I spend a lot of time making lists, whether they are in my head, written on a piece of paper, or on my phone and laptop. Lists about what needs to be done today, later this week, or even a few months down the road. Even when I check off all the items on my list, more things pop up. There are always things demanding my attention.
Initially, I thought having a list—or multiple lists—was a good thing. I felt organized and in charge of things. But when the lists started creeping their way into other facets of my life, it started to become a problem.
While holding a plank pose during my workout, my mind did a mental inventory of all the grocery items I needed to buy in order to make the 72 cupcakes I had to make this weekend. While being intimate with my husband (I know! I know!), my mind reminded me I still had not contacted the restaurant to make a reservation for my son’s first communion. While trying to write this article, I made a mental note of all the other articles I had still to edit for another magazine that were slowly piling up like a teetering pile of Jenga blocks.
I was feeling overwhelmed, frustrated and as a result, paralyzed from accomplishing anything.
And then my phone buzzed . . .
It was a friend asking if I wanted to go for a walk. Not later this week, not tomorrow, but right now.
My mind was already spinning with all the reasons I ought to say no and why I shouldn’t go on this walk. I had too much to do already, and I had done nothing yet.
My husband glanced over at the phone, saw the text, and nonchalantly replied, “You should go.” This was after I told him I was feeling overwhelmed because of all the things I needed to get done today.
I was baffled, intrigued, and annoyed all at the same time.
Going against my own will (and sanity), I did what my husband suggested. I texted back yes and got ready. Thoughts still spinning around in my head.
And then I realized, this is why every Type A personality like myself needs one (or a few!) Type B persons in their life. Because when a Type A starts spiraling mentally, it is the Type B person who provides the perfect antidote. A distraction. A break from all the stuff that weighs down a Type A. From the thoughts that constantly bombard them. From the endless to-do lists.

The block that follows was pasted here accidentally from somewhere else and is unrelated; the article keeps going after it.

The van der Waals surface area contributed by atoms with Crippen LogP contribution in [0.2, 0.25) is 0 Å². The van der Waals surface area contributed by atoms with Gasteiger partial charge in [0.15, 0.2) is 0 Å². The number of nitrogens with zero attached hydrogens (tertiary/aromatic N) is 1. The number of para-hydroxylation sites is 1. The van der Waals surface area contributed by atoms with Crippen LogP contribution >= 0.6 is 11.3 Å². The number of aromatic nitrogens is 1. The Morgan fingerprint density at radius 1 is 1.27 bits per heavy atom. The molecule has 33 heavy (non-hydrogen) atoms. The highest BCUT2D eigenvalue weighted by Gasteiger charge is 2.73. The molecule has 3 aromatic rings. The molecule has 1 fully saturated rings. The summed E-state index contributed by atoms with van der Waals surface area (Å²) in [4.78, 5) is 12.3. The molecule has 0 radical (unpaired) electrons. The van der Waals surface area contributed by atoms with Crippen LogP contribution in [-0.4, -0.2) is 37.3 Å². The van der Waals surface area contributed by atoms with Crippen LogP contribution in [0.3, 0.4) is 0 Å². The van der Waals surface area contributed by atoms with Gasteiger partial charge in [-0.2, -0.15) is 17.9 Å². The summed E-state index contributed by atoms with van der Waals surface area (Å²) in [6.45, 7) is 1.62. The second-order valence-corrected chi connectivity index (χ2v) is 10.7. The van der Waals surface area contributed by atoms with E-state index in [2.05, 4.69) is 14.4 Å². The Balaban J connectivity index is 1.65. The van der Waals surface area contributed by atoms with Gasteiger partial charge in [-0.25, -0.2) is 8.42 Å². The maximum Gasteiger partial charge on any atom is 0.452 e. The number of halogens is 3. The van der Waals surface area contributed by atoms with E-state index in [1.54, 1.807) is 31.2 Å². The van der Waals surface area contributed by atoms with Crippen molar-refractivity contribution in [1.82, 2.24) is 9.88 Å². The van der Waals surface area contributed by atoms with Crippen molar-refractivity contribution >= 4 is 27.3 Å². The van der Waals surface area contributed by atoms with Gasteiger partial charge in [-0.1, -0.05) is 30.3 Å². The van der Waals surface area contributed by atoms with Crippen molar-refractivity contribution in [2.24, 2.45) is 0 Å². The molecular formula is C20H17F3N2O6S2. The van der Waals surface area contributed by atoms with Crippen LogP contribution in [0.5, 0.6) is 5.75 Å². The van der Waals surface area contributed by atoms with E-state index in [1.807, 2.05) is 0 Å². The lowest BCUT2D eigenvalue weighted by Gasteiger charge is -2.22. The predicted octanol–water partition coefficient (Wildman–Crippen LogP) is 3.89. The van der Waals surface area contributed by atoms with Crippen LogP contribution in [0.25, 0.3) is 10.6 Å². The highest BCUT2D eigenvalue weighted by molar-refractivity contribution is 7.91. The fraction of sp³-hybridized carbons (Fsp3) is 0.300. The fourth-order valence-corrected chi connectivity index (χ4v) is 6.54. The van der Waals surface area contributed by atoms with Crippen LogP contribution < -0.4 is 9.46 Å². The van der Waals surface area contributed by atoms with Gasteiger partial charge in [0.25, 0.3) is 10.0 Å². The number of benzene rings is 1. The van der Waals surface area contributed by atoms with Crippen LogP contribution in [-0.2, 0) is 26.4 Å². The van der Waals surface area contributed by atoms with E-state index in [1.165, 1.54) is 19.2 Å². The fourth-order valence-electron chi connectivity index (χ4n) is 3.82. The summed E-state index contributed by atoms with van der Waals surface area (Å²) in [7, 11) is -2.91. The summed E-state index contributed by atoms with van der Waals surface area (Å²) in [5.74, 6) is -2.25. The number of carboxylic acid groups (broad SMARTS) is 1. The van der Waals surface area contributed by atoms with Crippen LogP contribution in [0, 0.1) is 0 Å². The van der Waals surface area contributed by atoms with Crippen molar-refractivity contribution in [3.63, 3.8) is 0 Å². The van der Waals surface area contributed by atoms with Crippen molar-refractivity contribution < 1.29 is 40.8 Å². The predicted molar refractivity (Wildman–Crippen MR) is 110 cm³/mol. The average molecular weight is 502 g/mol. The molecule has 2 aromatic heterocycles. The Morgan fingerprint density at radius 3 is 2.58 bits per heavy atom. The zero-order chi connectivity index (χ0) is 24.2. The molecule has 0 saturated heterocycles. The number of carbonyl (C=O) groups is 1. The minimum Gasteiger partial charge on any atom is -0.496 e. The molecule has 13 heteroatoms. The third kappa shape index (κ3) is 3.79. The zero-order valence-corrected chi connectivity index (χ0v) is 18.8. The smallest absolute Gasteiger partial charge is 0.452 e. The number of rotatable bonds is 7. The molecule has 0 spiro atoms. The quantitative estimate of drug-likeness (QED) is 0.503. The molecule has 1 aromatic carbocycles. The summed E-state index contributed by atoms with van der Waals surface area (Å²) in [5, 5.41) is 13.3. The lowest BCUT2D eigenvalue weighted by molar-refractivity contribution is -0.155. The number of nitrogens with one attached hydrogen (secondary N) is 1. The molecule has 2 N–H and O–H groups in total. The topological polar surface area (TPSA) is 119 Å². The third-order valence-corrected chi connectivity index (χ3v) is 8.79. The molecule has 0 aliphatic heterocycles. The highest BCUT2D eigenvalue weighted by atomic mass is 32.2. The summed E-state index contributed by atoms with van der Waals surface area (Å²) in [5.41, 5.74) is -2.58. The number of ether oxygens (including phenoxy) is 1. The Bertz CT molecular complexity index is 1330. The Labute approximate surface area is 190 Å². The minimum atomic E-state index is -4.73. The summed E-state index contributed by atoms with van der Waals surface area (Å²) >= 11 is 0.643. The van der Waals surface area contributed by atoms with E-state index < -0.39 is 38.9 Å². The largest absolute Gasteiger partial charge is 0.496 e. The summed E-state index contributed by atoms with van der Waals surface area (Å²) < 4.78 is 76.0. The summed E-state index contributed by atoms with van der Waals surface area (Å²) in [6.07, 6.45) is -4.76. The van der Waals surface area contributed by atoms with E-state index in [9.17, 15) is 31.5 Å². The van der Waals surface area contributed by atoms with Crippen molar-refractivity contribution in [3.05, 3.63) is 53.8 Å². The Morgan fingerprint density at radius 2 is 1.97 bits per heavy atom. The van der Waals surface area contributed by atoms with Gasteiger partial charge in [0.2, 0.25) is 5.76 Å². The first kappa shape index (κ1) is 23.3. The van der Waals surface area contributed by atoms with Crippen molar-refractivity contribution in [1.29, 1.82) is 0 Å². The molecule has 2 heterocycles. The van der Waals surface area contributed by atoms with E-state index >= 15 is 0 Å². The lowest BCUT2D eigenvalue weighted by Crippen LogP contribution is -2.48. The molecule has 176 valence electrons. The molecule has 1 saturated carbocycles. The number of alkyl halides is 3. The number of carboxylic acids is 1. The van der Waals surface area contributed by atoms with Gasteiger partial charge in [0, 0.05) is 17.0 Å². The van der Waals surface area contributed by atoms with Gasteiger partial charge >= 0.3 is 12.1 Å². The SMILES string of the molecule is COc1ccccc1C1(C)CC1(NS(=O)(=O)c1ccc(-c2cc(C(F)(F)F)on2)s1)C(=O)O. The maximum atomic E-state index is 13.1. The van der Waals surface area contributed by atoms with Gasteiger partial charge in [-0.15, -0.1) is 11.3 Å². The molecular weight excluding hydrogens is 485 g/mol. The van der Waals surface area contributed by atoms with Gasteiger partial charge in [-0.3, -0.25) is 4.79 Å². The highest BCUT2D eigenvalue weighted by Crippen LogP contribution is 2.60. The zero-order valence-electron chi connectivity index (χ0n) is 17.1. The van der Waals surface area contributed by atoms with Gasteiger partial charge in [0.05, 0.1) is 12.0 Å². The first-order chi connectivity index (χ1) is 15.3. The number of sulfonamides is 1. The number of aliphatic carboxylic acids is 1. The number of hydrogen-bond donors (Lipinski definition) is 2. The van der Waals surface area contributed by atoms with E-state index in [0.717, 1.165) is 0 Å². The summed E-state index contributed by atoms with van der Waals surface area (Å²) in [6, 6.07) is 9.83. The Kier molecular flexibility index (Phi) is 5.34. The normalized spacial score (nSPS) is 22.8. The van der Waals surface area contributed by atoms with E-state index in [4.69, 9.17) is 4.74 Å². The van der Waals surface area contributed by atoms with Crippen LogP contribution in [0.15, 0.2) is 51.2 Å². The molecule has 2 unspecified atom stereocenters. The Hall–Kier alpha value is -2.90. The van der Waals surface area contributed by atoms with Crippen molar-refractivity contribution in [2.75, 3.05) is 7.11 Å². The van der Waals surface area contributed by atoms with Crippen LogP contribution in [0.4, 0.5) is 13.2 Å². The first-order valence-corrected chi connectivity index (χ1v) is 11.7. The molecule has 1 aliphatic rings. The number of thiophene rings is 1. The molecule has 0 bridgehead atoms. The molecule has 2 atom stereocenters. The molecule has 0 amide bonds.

Although at the moment, that Type B person is someone who least likely understands what you are going through–which is probably true–this is exactly the reason why you need them. Because they would think and do exactly the opposite of a Type A and that is sometimes the best solution to help you in your current state.
So, I followed my Type B husband’s advice and went for a walk with my Type B friend.
For one hour, I didn’t ruminate on the things I had to get done. Even if I tried to, I couldn’t. I was too busy walking, talking, and trying not to spill my overpriced caramel macchiato from Starbucks while getting my steps in. It was a lot for my brain to handle, so it didn’t have time to deliberate on anything else.
When I got back from my walk, I felt better. I’d be lying though if I said my to-do list didn’t start to creep back into my mind–it did. But this time, it felt less overwhelming. It felt more manageable even though I hadn’t crossed anything off it. Just getting out of my own head, getting out into nature, and immersing myself in something completely different and unlike what I’d typically do helped tremendously.
So, to all the Type B people I know: although I am often times frustrated and perplexed by your approach to life, I realize (after the fact, of course) you bring a much-needed balance to my Type A personality.
And I thank you for that.